We can't really see the interveinal chlorosis due to the red coloration of the leaf. We do see the chlorosis (yellowing) and necrosis as the leaves get older. It looks like most of the oldest leaves on the stem have already died.

With a 5.0 dGH your water is soft. Since dGH measures calcium and magnesium it is likely that most of the hardness in your water is calcium. You could get a calcium test kit and test it yourself, or possibly your local water utility can tell you how many ppm's of calcium and magnesium is in your water. If it were me I would add magnesium to my dosing routine. How?

Based upon your readings I don't believe you have excessive calcium so I would try adding additional magnesium and see if the plants respond. Here is what I suggest:
1) Continue dosing the nutrients you have with no changes.
2) Drop by the grocery or drug store and pick up some Epsom Salt. Get the cheapest stuff on the shelf with no additives, scents, or perfumes.
3) Do an initial dose to your tank of 1/2 teaspoon per 10 gallons.
4) Thereafter, when you do your weekly water changes, add 1/2 teaspoon per 10 gallons of new water added.

Then observe the new leaves as they emerge over the next two (2) weeks (do not watch the existing leaves leaves - they will not improve and may continue to decline). Do the new leaves look greener, healthier, and possibly larger? Has the growth rate improved with the addition of magnesium to your dosing? If so then we are on the right path. As these new leaves mature you should not see the interveinal chlorosis, premature leaf loss, and necrosis develop as you have been. Hope this helps - keep us posted! -Roy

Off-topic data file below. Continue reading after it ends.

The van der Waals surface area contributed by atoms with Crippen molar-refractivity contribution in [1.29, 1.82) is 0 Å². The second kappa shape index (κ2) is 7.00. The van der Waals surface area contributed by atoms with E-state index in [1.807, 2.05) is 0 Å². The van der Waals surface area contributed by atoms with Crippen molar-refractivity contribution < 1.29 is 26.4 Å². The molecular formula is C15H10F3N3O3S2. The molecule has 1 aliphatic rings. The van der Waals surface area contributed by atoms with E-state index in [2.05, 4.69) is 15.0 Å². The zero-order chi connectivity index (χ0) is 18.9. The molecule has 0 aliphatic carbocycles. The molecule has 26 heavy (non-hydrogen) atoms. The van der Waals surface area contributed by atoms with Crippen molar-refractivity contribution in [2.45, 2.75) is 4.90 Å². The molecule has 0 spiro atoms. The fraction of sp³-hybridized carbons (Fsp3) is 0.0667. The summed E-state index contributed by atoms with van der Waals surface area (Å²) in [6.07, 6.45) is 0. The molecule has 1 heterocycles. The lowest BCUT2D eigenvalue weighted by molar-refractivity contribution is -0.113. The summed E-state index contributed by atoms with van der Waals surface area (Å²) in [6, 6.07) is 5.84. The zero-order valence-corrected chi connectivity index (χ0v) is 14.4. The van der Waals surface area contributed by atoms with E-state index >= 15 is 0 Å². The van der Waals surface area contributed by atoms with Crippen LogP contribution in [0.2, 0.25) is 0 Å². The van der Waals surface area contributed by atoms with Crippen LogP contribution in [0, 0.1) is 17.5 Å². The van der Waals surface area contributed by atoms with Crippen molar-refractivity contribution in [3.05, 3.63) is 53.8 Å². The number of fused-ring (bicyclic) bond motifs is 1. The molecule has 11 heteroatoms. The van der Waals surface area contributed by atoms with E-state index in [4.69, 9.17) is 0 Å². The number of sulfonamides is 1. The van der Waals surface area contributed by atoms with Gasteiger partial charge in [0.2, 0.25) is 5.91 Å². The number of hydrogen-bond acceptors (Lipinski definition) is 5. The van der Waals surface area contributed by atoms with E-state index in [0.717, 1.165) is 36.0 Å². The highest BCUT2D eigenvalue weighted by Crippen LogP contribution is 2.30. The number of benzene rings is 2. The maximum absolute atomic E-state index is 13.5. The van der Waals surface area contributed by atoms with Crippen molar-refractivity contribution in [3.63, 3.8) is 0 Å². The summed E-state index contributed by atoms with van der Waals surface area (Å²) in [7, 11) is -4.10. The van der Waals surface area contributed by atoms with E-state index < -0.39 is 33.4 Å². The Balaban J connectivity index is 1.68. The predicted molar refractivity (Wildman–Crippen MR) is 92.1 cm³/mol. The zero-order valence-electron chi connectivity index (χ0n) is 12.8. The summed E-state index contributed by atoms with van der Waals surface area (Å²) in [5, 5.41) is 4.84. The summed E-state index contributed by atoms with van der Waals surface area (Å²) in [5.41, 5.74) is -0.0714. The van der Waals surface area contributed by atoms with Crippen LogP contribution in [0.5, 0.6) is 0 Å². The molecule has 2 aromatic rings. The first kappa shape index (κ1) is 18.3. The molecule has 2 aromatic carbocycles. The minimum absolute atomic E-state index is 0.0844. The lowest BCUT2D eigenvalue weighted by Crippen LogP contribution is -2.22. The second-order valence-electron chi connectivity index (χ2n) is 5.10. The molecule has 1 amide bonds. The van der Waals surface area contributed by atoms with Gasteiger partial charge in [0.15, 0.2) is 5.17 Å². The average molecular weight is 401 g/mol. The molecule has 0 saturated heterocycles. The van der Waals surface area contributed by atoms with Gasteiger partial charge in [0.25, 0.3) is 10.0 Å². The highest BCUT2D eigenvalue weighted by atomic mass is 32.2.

Hi Roy, I am not sure if you remember , but you helped me already with my issue some months back, where I had the same issue. Back then you thought maybe I had too much calcium due to my gravel which dissolved when put in vinegar.
Since then I changed to ada amazonia. What I did continue to do as you told me was add the epsom salt which I did 10ppm per week, even 4 half teaspoons after water change then 4 more 3 days later. This is why I am back it didn't help
I also did check my calcium levels a million times which are now at 20ppm, my old gravel months back was at 60ppm, now with a gh of 8 from 5 being the tap water, due to the epsom salt I would have plenty of magnesium more than calcium even.